Is Medicare Advantage a Good Choice for Amputees?

Medicare Advantage has been in the news a lot lately. And not in a good way.

Early this year, a disability rights group denounced the deceptive marketing of Medicare Advantage plans, which for-profit insurers offer as a cost-saving alternative to traditional, government-run Medicare. That came on the heels of a shocking report from the Medicare Payment Advisory Commission (MedPAC, a nonpartisan Congressional oversight agency) showing that Medicare Advantage insurers overcharged taxpayers by $124 billion between 2008 and 2023. Meanwhile, the American Hospital Association urged MedPAC to scrutinize Medicare Advantage plans’ sky-high rates of delayed and denied healthcare.

It all led medical professor and patient advocate Cheryl Kunis to start mocking Medicare Advantage as “Medicarelessness.

That’s not to say traditional Medicare is perfect. If it were, we wouldn’t have seen such a stampede toward Medicare Advantage, which has captured roughly 50 percent of the market since its enactment in 2003. And, to be fair, Medicare Advantage offers some clear benefits compared to standard Medicare, including cheaper premiums, annual out-of-pocket expense caps, and options for dental, vision, and prescription medicine coverage.

But consumers increasingly are finding that you get what you pay for. And Medicare Advantage’s lower costs frequently translate into lower convenience and lower standards of care—especially for people with ongoing, complex healthcare needs.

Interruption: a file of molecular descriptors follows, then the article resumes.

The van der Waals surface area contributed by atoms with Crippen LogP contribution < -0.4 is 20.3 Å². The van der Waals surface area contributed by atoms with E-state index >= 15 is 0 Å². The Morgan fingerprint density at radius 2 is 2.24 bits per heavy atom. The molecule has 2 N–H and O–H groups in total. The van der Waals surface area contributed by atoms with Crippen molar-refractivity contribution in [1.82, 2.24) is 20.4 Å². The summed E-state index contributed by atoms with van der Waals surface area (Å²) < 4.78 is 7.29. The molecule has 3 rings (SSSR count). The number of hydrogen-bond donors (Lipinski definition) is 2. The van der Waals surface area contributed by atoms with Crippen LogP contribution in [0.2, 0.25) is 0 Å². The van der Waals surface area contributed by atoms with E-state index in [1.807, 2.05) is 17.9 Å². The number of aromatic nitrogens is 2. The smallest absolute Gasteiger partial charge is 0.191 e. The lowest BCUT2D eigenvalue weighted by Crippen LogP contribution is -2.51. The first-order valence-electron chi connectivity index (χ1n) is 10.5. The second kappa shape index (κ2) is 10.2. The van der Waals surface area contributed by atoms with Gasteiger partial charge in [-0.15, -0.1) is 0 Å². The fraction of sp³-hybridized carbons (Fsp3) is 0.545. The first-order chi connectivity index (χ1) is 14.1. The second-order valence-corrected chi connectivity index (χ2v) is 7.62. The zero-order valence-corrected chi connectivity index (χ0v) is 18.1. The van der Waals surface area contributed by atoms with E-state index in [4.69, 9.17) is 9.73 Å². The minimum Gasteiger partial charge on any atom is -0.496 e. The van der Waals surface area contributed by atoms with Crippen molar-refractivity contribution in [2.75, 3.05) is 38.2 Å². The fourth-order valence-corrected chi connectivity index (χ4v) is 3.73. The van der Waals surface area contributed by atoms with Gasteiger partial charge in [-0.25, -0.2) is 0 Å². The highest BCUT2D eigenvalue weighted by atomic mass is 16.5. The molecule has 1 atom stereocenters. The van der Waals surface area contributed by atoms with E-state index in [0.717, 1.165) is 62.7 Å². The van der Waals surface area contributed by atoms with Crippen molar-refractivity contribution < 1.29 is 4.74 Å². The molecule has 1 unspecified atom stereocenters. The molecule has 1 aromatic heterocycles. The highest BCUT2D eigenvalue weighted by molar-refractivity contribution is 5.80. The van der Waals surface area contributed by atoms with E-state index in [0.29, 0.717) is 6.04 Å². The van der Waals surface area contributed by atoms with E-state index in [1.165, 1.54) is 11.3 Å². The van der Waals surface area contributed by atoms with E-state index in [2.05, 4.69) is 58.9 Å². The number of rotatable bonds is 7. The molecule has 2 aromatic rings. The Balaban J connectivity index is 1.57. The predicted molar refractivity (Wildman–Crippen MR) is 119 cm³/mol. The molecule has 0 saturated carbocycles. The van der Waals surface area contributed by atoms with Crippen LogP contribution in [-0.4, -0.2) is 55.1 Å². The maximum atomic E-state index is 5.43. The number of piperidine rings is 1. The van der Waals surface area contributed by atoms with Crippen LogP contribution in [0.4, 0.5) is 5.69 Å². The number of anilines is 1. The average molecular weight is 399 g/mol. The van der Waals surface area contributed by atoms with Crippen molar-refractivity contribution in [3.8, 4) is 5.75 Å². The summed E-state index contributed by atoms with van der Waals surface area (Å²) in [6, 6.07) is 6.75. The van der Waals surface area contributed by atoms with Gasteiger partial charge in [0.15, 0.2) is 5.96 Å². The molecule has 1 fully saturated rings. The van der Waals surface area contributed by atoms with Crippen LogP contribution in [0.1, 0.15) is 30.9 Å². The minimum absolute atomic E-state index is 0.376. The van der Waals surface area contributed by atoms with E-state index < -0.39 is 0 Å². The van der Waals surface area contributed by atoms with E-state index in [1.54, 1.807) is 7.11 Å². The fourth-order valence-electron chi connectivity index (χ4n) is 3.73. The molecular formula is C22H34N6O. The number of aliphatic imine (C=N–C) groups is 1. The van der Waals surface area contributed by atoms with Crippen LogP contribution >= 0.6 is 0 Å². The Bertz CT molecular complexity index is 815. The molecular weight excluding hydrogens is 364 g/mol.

Before you choose Medicare Advantage over standard, government-run Medicare, be sure to consider some of the downsides that have been flagged by people with disabilities:

1. Limited provider options

Many Medicare Advantage plans only cover in-network healthcare providers, and the networks are often quite narrow. If you have great relationships with your prosthetist, PT, mental health counselor, and other clinicians, it might be difficult to find a single Medicare Advantage plan that includes all of them in-network.

2. Referral requirements

Medicare Advantage plans routinely require a physician’s referral or insurance authorization before seeing a specialist. If you want to see a dermatologist for a skin problem, you’ll have to vist your primary care physician first, delaying your care by days or weeks. And if your plan calls for prior insurance authorization, the wait may stretch into months.

3. Denied care

A federal audit found that, in 2019, Medicare Advantage insurers denied authorization requests and payment claims about 15 percent more often than government-run Medicare. A study by the Kaiser Family Foundation found that Medicare Advantage care denials tripled between 2020 and 2022.

4. Medical necessity

As a general rule, government-run Medicare has more generous interpretations of what’s “medically necessary” (and therefore covered) than Medicare Advantage plans. If you require a high-end prosthesis that provides more than basic function, your might be advised to stick with regular Medicare.

5. Misleading marketing

Disability rights advocates in Connecticut complained about Medicare Advantage advertisements implying that the plans were part of the regular Medicare system, rather than separate, for-profit alternatives to the government program. Others stated that confusing, vague, or outright false information induced them to chose an Advantage plan.

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